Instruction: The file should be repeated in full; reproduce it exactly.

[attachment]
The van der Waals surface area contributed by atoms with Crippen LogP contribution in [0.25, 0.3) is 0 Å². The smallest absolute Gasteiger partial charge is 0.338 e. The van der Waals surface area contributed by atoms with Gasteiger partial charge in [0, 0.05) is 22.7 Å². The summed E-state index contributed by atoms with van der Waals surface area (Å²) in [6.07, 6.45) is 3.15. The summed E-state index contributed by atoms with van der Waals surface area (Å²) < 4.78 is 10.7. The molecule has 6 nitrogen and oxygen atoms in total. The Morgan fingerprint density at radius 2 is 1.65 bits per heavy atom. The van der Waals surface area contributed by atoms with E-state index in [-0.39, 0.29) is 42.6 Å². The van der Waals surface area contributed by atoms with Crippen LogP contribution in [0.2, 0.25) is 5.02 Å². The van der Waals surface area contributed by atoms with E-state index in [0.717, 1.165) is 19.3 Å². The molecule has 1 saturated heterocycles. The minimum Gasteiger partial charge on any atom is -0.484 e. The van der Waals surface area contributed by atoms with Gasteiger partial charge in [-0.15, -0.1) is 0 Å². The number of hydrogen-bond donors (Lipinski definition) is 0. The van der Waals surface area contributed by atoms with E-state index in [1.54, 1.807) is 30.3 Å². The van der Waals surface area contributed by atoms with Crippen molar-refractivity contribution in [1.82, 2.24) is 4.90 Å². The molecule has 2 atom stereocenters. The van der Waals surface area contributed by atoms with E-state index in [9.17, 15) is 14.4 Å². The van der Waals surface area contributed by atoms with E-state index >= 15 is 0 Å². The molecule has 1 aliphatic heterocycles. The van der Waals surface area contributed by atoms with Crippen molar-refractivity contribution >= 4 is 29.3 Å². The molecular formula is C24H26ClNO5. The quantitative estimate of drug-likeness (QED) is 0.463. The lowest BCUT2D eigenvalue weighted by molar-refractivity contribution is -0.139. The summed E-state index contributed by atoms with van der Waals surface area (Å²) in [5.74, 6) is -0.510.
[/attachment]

The van der Waals surface area contributed by atoms with Crippen LogP contribution in [0.25, 0.3) is 0 Å². The smallest absolute Gasteiger partial charge is 0.338 e. The van der Waals surface area contributed by atoms with Gasteiger partial charge in [0, 0.05) is 22.7 Å². The summed E-state index contributed by atoms with van der Waals surface area (Å²) in [6.07, 6.45) is 3.15. The summed E-state index contributed by atoms with van der Waals surface area (Å²) < 4.78 is 10.7. The molecule has 6 nitrogen and oxygen atoms in total. The Morgan fingerprint density at radius 2 is 1.65 bits per heavy atom. The van der Waals surface area contributed by atoms with E-state index in [-0.39, 0.29) is 42.6 Å². The van der Waals surface area contributed by atoms with Crippen LogP contribution in [0.2, 0.25) is 5.02 Å². The van der Waals surface area contributed by atoms with E-state index in [0.717, 1.165) is 19.3 Å². The molecule has 1 saturated heterocycles. The minimum Gasteiger partial charge on any atom is -0.484 e. The van der Waals surface area contributed by atoms with Gasteiger partial charge in [-0.15, -0.1) is 0 Å². The number of hydrogen-bond donors (Lipinski definition) is 0. The van der Waals surface area contributed by atoms with E-state index in [1.54, 1.807) is 30.3 Å². The van der Waals surface area contributed by atoms with Crippen molar-refractivity contribution in [1.82, 2.24) is 4.90 Å². The molecule has 2 atom stereocenters. The van der Waals surface area contributed by atoms with E-state index in [9.17, 15) is 14.4 Å². The van der Waals surface area contributed by atoms with E-state index >= 15 is 0 Å². The molecule has 1 aliphatic heterocycles. The van der Waals surface area contributed by atoms with Crippen molar-refractivity contribution >= 4 is 29.3 Å². The molecular formula is C24H26ClNO5. The quantitative estimate of drug-likeness (QED) is 0.463. The lowest BCUT2D eigenvalue weighted by molar-refractivity contribution is -0.139. The summed E-state index contributed by atoms with van der Waals surface area (Å²) in [5.74, 6) is -0.510.